Tacos de Kirkwood: Amigos Cantina brings the suburbs a little taste of Cherokee Street

Amigos Cantina Amigos Cantina

120 West Jefferson Avenue, Kirkwood; 314-821-0877.
Hours: 11 a.m.-9 p.m. Mon.-Thu., 11 a.m.-10 p.m. Fri.-Sat. (Bar open till 10 p.m. Mon.-Thu., till 11 p.m. Fri.-Sat.)

Amigos Cantina
Stuffed poblano...$9.50
Steak fajitas...$12.95
"Mexican Mojo Shrimp"...$14.95

An array of multicolored shingles frames the entrance to Amigos Cantina, which opened this past spring in downtown Kirkwood. It's an attractive, eye-catching display, and you might enter this new Mexican restaurant hoping for a new approach to a cuisine that is much broader and more complex than its relatively uniform local treatment would suggest.

The interior is more sedate, with low light and plain tables and booths. In general, the décor is a restrained version of the generic Mexican-restaurant template, "Mexican" without tipping into kitsch. There is a single dining room, though partitions give the impression of several different spaces. At the back of the restaurant, behind one such partition, is the bar. (Thankfully, given its proximity to the dining room, this is nonsmoking.)

When crowded, the restaurant can be very loud — and I note this as someone who has developed a fairly high tolerance for restaurant noise. There are a few tables on the small patio in front of the restaurant. At lunch these were occupied by diners, but at dinner they were reserved for bar patrons.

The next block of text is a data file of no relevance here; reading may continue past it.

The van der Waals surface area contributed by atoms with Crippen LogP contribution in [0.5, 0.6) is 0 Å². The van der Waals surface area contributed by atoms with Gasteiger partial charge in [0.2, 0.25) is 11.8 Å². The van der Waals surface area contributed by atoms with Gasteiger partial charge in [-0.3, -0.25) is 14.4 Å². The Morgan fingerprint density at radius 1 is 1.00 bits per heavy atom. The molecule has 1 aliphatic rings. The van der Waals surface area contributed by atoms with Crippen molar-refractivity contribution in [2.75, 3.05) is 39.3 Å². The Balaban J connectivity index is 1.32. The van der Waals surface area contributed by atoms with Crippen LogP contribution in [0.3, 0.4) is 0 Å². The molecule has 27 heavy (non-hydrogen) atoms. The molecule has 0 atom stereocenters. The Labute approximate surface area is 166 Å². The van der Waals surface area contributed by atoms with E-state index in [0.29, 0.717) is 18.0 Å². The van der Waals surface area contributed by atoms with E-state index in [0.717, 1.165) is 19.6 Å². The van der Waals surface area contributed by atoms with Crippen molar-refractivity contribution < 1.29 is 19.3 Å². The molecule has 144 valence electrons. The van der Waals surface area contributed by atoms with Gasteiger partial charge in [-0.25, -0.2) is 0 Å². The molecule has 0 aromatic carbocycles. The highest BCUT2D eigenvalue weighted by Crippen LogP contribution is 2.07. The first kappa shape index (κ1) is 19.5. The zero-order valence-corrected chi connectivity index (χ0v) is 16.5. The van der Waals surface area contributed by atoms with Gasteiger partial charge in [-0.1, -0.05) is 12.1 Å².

The menu is modest. While it does offer quesadillas, burritos and tacos, there is no mix-and-match list of combination platters. Nor do you have to navigate what seems like two or three entrée menus — lengthy, separate lists of the meat dishes, the chicken dishes and, of course, the house specialties — packed into one.

Of course your meal begins with complimentary tortilla chips and salsa, which is thick and mildly spicy. The guacamole is straightforward, with a very gentle bite of lime juice. The cheese dip promises chorizo. I didn't notice much, but the queso itself (in fact, Monterey jack cheese) was very thick, a guilty, guilty pleasure.

Taqueria aficionados might note the selection of tortas, traditional Mexican sandwiches. The meat selection is rudimentary — steak, shredded beef, chicken and (in a concession to American vegetarians) portobello mushrooms — but the sandwiches are served on the customary thick, ovular bolillo (or telera) roll and feature the usual toppings: tomato, onion, avocado and sour cream. I had the torta with shredded beef, and while the meat was tender, there was hardly enough of it to stand up to all those toppings.

On my visits the soup of the day was guajillo chicken. The guajillo chile added mild heat and a slight fruity flavor to what was a relatively basic broth, more vegetable- than chicken-flavored.

If the tortas nudge a taqueria staple toward American tastes, the burritos, tacos and quesadillas nod toward more authentic territory. Tacos, for instance, are served as you find them at a Cherokee Street taqueria: the meat folded within two soft corn tortillas. The quesadilla I tried was no glorified grilled-cheese sandwich; instead the cheese provided an accent to tender, mildly sweet slow-roasted pork.